Sociology Grads

arroyo photoJulia Arroyo

Degrees Earned:
B.A. Sociology, Bowling Green State University
M.A. Sociology, University of Florida

Research  and Teaching Interests: Quantitative Methodology, Families, Children and Youth, Race and Ethnicity, Cognitive Development, Mental Health

 

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Hendricks_profileJustin Hendricks

Degrees Earned:
B.S. Family Life, Brigham Young University
M.A. Sociology, University of Florida

Research and Teaching Interests: Qualitative Research (theory/philosophy in method, video as semiotic method of analysis), Family, Education, Theory (Gilles Deleuze, Felix Guattari, Pierre Bourdieu, Henri Bergson, C.S. Peirce), Gender (masculinities, fatherhood)

Dissertation Title: A Production of Family in Child Welfare: Duration, Multiplicity, and Visual Semiotics with Deleuze and Guattari

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River HuangFang-Yi “River” Huang

Degrees Earned:
B.A., 2003, National Taiwan Normal University
Master of Education in Educational Philosophy and History, 2009 – National Taiwan Normal University
Doctoral Student, 2013- Present – University of Florida

Research Interests: My area of specialization focuses on SES, gender, race, marital status, health disparities and social security income policy. According to theories of social stratification, economic resource redistribution fosters equality and social stability. However, in the U.S., the study reveals that retired black women reported fewer total retirement resources than retired white men. Therefore, as the senior population continues to grow, the aging is more and more serious, the need for study of structural inequality, the female senior poverty, retirement economic security, and inequality of demographic factors, will become more urgent in both U.S and Taiwan.Based on insights from to theories of social stratification, my future academic plan will be to adopt quantitative method to study the dissertation questions as follows. First, are there any differences between gender, race, marital status, and health disparities in the term of the electing timing of social security income from 2000 to 2010 in U.S.A.? Besides, are there interaction effects of SES, health conditions, marital status, race, and gender on the timing of electing social security income? My endeavors are to develop social security income policy research between East Asia and the US for promoting the ideals of gender and race equal opportunity.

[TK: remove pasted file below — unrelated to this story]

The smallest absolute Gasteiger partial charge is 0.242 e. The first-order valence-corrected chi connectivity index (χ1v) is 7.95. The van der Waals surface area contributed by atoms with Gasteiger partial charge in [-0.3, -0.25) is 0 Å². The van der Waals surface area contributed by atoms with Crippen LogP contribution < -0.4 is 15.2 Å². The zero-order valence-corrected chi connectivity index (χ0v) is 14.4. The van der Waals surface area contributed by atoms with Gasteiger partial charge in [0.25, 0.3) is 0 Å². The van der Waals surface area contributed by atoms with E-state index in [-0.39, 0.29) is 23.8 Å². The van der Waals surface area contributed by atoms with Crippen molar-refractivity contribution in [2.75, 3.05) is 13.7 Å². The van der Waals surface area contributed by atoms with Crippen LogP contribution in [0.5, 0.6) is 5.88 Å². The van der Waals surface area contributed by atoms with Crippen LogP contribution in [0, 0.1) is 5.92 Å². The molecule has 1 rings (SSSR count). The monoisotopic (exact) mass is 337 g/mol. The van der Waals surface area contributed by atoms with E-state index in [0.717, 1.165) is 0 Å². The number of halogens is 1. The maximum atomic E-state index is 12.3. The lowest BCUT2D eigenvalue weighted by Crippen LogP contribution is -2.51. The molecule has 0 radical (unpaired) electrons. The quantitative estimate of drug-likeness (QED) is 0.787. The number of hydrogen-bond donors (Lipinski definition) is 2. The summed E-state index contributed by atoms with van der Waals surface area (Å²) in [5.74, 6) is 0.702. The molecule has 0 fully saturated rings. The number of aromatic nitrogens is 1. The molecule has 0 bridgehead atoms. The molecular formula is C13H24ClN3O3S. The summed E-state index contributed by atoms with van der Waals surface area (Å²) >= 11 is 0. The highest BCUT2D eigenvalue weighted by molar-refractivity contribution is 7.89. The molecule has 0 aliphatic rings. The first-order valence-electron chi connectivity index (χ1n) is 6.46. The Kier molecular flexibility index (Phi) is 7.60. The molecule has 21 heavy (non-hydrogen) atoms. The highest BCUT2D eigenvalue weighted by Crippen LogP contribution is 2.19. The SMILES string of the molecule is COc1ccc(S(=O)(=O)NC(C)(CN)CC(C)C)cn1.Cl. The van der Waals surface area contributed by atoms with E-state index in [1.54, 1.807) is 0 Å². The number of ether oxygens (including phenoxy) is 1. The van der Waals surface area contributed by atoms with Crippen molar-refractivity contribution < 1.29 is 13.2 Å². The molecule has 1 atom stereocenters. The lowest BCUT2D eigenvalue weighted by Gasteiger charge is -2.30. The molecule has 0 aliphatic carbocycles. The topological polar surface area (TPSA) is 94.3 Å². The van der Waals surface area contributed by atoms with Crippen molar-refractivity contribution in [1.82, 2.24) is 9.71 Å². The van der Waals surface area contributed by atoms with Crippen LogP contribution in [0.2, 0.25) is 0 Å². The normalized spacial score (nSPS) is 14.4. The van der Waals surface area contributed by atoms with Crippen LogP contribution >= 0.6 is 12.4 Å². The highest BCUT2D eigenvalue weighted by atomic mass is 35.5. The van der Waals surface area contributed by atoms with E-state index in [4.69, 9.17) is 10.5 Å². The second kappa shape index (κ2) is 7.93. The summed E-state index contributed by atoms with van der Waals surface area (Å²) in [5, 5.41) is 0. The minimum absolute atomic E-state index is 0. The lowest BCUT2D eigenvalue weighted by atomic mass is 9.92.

Teaching Interests: Principle of Sociology, Quantitative Method

Dissertation Title: Determinants of the timing of electing the social security income receipt -An empirical analysis between race, gender, SES , marital status and health disparities

Dissertation Abstract: Social security income is the largest foundation and the most important income of retirement income for most Americans and has the function of redistribution. 65% of Baby Boomers think Social Security is an “extremely” or “very” important source of retirement income for them. Understanding how people decide the timing of electing social security income is helpful to know the trend of labor force participation rate in later life and a country’s efficiency in past decade. The result of the timing is firmly related to a large number of national budgets, assets investment and wealth reallocation. This issue is worthy of exploring because it has importance of retirement policy implication and economic security for the elderly since the timing of electing social security income is a consequential decision for changing population health, longevity, particularly for lower-income beneficiaries, lower education, black or other races, divorced groups, vulnerable widow men and women and so on.